A fun interview with Christianity Today (plus "Why these books?")
Here is a link to an interview I did with Mark Moring at Christianity Today. I was honored to be asked. A nice and very talented man named Todd Bennett took my non-bearded mug at the Nasher Museum of Art.
Somebody asked me why I was reading the books I mentioned. Here is a brief reply:
1. George Herbert's poetry: One of my areas of interest is Anglican history and liturgy. Herbert was both a pastor and poet, and he's certainly one of the best bi-vocational parsons the Anglican tradition has ever produced.
2. David Maine's novel, Fallen: I think Maine is fantastic. I know not everybody likes his historical fiction narratives. That's fine. But if I could, and if I had a $100 million, I'd option all three of his biblical re-tellings and hand them over to Alejandro González Iñárritu, P. T. Anderson and Clint Eastwood to turn them into movies. A movie, of course, would never be able to replicate its literary prototype. To expect that, as so often is, is to set yourself up for disappointment. But a film could very well make strange again what for many has turned all too familiar: the biblical cosmos.
3. Kevin Vanhoozer's The Drama of Doctrine: I'm sympathetic to Vanhoozer's post-conservative perspective. Also, as somebody who has loved theater his whole life, I love his dramatic reading of theology.
4. Harry Potter in Spanish: I've got to take a language exam for my program. I left Guatemala at 13 and never really learned my "adult" or "theological" or "academic" Spanish. So I'm working my way through the Harry Potter series in Spanish to oil down a very rusty foreign language machinery. After Harry, it'll be Gustavo Gutierrez and Rene Padilla. Next summer it's German.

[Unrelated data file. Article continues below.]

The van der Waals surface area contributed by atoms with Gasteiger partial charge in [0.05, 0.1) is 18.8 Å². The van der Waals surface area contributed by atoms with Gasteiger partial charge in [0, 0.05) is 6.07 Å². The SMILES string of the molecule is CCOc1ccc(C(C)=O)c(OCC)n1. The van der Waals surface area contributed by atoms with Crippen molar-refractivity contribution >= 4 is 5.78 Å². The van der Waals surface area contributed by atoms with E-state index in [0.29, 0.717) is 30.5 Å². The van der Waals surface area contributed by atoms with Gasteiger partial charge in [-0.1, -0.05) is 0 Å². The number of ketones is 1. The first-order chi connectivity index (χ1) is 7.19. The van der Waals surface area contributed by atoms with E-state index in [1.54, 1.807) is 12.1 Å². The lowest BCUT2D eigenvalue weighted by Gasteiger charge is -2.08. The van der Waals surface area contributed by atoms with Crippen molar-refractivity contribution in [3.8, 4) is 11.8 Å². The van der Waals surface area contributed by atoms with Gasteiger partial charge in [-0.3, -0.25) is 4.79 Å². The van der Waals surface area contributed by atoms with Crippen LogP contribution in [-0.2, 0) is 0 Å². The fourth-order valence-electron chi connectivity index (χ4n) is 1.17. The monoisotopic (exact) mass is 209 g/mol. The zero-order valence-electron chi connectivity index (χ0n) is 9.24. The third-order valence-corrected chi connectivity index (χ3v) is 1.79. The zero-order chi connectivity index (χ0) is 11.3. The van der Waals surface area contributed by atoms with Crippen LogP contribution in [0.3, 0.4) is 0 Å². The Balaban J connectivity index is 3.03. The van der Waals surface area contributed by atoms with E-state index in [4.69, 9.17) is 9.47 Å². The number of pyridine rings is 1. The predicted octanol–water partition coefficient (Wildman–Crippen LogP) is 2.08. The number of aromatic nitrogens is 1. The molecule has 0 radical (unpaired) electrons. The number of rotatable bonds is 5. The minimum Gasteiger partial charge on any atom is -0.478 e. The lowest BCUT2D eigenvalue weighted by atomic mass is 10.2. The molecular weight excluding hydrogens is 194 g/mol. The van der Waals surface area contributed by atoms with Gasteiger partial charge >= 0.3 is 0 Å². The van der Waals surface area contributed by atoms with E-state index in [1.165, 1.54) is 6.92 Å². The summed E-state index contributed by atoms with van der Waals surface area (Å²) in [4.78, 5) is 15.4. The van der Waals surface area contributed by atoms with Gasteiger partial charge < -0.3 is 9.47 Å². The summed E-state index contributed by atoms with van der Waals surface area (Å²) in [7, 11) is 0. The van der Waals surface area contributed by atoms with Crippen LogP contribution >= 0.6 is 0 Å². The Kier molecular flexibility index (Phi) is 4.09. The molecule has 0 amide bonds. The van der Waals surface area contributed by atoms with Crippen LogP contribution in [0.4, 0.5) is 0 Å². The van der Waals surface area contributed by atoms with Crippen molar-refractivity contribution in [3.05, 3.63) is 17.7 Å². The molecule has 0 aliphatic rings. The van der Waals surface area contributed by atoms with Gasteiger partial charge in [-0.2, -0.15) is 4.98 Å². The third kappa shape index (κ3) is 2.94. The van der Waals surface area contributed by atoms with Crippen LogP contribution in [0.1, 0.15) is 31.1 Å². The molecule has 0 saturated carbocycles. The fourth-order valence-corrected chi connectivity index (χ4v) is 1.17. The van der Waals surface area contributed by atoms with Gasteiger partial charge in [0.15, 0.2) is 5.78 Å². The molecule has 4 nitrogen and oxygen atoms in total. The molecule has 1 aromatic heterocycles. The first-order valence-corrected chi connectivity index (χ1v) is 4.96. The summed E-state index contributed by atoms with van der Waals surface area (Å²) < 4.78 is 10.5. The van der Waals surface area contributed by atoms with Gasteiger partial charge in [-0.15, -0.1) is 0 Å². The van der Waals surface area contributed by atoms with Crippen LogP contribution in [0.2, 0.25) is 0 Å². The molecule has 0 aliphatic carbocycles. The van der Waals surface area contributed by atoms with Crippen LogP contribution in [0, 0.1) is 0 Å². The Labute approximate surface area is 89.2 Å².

A question that did not make the print version, but which was fun to answer:
"Your wife teaches art to children, right? I think of Christ’s command for us to approach him as if we were children, so I wonder if there’s something about a child’s natural ability to “get” art in ways that we as adults don’t get – or have to work at. Any ideas?
My wife tells me that her students can be just as paralyzed by fear and self-doubt as adults. But they also have a capacity more easily to be unselfconscious. They’re less burdened with the shouldas and couldas. One of her eight-year old kids recently said, with a little twinkle in her eye, “Mrs. Phaedra, I tried to draw a mermaid, and mermaids are hard to draw, but I just drew it over and over and over and over and over again, because that’s what you have to do.” I love that as an image for spiritual disciplines. By God’s grace you do something over and over again, and you trust that He forms us in the midst of our discipline."
Excerpt from Mark Moring's write-up:
"Growing up as a missionary kid in Guatemala, David Taylor was learning the meaning of beauty before he even realized it. Taylor names the tropical landscape as one of five key elements in shaping his own identity as an artist. The others: listening to his mother play classical music on her grand piano; watching his father tend orchids in the backyard greenhouse; reading 'books outside my tradition' recommended by his Regent College professors, including Eugene Peterson; and 'being given permission to try and fail—again and again—by the leadership of Hope Chapel [in Austin, Texas], as I sought to discover what an arts ministry was supposed to be about.'"